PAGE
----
I think I've got this figured out but wanted to make sure I'm doing this right.

Working with operators that satisfy bosonic commutation relations $$[b,b^\dagger] = 1,$$ I define a very general unitary transformation on them: $$\gamma^\dagger = ub^\dagger + vb + w,$$ where the coefficients $u$, $v$, and $w$ are real. My goal is to find the unitary operator $U$ written in the form $e^S$ where $S$ is anti-Hermitian, so that $$\gamma^\dagger = e^S b^\dagger e^{-S}.$$

Here's my attempt at this: The constant $w$ is straightforward using the expansion of $e^{S} A e^{-S}$ in terms of the commutator, i.e. $$e^{S} A e^{-S} = A + [S,A] + \frac{1}{2}[S,[S,A]] + \dots $$ and we see immediately that setting $S = w(b-b^\dagger)$ satisfies this. The more interesting part comes next:

The requirement that the transformation is unitary is equivalent to demanding that $[\gamma, \gamma^\dagger] = 1$ as well. This leads to the requirement $u^2 - v^2 = 1$, which in turn means that we could write these coefficients as $$u = \cosh(x), \quad v = \sinh(x)$$ for some parameter $x$. The infinitesimal transformation, $x = \epsilon \ll 1$, would then read, up to first order in $\epsilon$: $$\gamma^\dagger = b^\dagger + \epsilon b.$$ Comparing this with the commutator-expansion above, we now just need to find an anti-Hermitian operator whose commutator with $b^\dagger$ is $b$. We don't even worry about the higher orders of the expansion since those are second order in $\epsilon$, but here they even vanish exactly: We simply set $$S = \frac{\epsilon}{2}(b^2 - (b^\dagger)^2)$$ since the commutator $[b^2, b^\dagger] = 2b$, and $[b,b]=0$.

I think then that I'm done: For the full transformation, I just set $$S = w(b-b^\dagger) + \frac{x}{2}\left(b^2 - b^{\dagger, 2}\right), \quad \cosh(x) = u.$$

This should be true if it's true that in order to reach "angle" $x$ with our "rotation", we just have to rotate $N$ times with "angle" $x/N$, and hence in the limit $N \rightarrow \infty$ we can use the infinitesimal generator.

I know this argument works for rotations in space, where instead of $\cosh$ and $\sinh$ we'd be working with $\cos$ and $\sin$, but I'm sure this also works for the hyperbolical functions.

EDIT: The final question, now, is: Is the above reasoning sound?

  • 1
    $\begingroup$ For the general case, I think you should take a look at Baker-Campbell-Hausdorff formula, it canbe useful. $\endgroup$
    – Martino
    Jan 29, 2013 at 11:11

2 Answers 2


We start with the bosonic commutation relation

$$ [b,b^{\dagger}]~=~\mathbb{1},\tag{1} $$

and two numbers $w$ and $x$. The shift and Bogoliubov transformation are encoded by $$S_1 ~:=~ w(b-b^{\dagger}),\tag{2} $$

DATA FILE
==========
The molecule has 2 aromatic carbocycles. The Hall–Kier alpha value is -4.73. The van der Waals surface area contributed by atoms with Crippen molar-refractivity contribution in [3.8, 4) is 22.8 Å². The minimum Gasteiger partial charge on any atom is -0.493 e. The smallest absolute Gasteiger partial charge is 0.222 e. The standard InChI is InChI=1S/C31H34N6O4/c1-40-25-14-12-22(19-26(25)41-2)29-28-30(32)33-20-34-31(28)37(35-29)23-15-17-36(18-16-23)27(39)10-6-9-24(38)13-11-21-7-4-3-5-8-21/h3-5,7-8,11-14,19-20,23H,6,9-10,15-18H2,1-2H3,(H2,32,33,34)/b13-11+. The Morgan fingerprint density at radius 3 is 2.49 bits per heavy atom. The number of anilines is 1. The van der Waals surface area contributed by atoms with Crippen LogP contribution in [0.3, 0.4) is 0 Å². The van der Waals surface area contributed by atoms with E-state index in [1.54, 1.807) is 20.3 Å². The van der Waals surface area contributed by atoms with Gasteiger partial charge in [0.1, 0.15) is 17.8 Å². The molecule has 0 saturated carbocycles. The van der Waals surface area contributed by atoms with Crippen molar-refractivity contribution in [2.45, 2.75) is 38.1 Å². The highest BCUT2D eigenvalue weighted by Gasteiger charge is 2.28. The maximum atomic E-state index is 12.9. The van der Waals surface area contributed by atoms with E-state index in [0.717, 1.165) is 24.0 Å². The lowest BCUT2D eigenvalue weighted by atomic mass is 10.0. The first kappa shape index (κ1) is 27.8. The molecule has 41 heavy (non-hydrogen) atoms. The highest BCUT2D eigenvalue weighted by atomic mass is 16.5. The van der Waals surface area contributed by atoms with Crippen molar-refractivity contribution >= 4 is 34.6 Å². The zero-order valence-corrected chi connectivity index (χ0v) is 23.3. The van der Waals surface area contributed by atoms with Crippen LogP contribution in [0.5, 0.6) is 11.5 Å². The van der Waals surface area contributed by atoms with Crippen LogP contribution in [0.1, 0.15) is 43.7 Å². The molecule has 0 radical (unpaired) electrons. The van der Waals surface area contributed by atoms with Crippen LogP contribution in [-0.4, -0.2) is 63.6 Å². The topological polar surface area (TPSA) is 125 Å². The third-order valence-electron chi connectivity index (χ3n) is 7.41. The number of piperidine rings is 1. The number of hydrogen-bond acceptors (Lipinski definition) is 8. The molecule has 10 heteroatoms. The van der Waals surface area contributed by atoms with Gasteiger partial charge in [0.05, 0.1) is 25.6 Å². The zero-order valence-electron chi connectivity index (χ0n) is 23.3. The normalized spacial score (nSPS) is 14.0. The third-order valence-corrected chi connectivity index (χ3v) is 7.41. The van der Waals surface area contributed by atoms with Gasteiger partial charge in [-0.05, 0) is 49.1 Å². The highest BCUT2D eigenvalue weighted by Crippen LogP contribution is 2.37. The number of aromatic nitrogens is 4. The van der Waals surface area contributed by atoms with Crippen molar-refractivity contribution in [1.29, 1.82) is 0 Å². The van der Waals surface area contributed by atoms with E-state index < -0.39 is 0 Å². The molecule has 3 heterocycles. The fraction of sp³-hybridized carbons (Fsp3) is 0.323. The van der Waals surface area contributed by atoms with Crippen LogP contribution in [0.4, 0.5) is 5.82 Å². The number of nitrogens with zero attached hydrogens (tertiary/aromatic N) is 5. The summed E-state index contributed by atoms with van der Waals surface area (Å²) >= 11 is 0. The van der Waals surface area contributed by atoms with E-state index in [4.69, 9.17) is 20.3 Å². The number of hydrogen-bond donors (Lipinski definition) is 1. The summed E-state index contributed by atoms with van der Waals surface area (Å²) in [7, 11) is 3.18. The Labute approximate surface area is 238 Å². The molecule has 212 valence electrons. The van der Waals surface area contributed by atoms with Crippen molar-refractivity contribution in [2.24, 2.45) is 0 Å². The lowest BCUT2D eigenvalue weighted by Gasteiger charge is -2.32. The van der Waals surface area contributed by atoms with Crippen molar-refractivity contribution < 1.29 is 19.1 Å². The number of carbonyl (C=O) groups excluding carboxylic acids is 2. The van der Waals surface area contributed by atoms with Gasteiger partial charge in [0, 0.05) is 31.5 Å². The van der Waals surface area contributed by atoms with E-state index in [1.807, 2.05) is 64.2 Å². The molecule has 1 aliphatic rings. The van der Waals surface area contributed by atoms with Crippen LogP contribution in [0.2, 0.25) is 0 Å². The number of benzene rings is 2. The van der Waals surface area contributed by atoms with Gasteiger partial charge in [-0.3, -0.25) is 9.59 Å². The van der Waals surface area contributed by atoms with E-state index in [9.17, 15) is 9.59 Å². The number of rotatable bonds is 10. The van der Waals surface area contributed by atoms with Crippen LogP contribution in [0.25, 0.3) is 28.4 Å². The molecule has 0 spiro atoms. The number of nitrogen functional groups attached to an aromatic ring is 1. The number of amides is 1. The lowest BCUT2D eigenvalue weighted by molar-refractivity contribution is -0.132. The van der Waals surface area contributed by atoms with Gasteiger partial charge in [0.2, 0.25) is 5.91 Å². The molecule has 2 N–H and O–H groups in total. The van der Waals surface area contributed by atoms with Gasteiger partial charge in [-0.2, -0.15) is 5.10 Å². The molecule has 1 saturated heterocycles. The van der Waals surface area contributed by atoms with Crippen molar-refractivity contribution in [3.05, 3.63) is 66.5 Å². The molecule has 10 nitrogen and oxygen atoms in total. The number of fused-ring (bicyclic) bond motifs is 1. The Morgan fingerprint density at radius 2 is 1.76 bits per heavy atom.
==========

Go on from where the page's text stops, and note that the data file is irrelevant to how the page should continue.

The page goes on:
$$S_2 ~:=~ \frac{x}{2}(b^2 - (b^{\dagger})^2),\tag{3}$$

respectively, so that

$$\gamma ~:=~\cosh(x)b + \sinh(x)b^\dagger + w\mathbb{1} ~\stackrel{(6)}{=}~ e^{S_2}(b+w\mathbb{1})e^{-S_2} $$ $$~\stackrel{(1)+(2)}{=}~ e^{S_2}e^{S_1} b e^{-S_1}e^{-S_2}~\stackrel{(8)}{=}~ e^{S_3} b e^{-S_3}. \tag{4} $$

Here we have used that

$$ [S_2,b]~\stackrel{(1)+(3)}{=}~x b^{\dagger}, \qquad [S_2,b^{\dagger}]~\stackrel{(1)+(3)}{=}~x b, \tag{5}$$

so that

$$ e^{S_2} b e^{-S_2}~=~e^{[S_2,\cdot]}b ~=~\cosh([S_2,\cdot])b + \sinh([S_2,\cdot])b$$ $$~\stackrel{(5)}{=}~\cosh(x)b + \sinh(x)b^{\dagger}.\tag{6}$$

Note that

$$ [S_1,S_2] ~\stackrel{(1)+(2)+(3)}{=}~xS_1 .\tag{7}$$

Therefore $S_3$ in eq. (4) is given by the Baker-Campbell-Hausdorff formula

$$ S_3~:=~\ln(e^{S_2}e^{S_1})~=:~{\rm BCH}(S_2,S_1) ~\stackrel{(7)}{=}~S_2+B(x)S_1 ~=~\underline{\underline{S_2+\frac{x}{e^x-1}S_1}}, \tag{8}$$


$$ B(x)~:=~\frac{x}{e^x-1}\tag{9}$$

is the generating function of Bernoulli numbers.

  • $\begingroup$ Hm, now I wonder that since your $S_3$ and my $S$ are not the same, who of us made a mistake and where it is. Using the expansion of $e^S A e^{-S}$ in terms of the commutators, I still think I'm right... $\endgroup$
    – Lagerbaer
    Jan 30, 2013 at 2:06
  • $\begingroup$ The discrepancy is caused by the fact that the shift and the Bogoliubov transformation do not commute. $\endgroup$
    – Qmechanic
    Jan 30, 2013 at 12:11
  • $\begingroup$ That makes sense. I guess it works for the infinitesimal part, but then if I have to chain them together it wouldn't work anymore. I like your solution; it's cleaner to first start out with separate transformations for the translation and the rotation. $\endgroup$
    – Lagerbaer
    Jan 30, 2013 at 16:31

Yes, your derivation works. Note that trigonometric and hyperbolic functions are very similar; in fact, if you define them in terms of exponential function, they differ just by a factor of $i$ in the exponential (and, in case of $\sin$ and $\sinh$ in the denominator).

Moreover, the transformation you defined is very well known in quantum optics – it is squeezing (this is where the terms $u\hat{b}^\dagger+v\hat{b}$ come from) and a (real) displacement $w$. You can find a lot in many quantum optics textbooks about them, e.g., in books by Walls and Milburn, or Scully and Zubairy.


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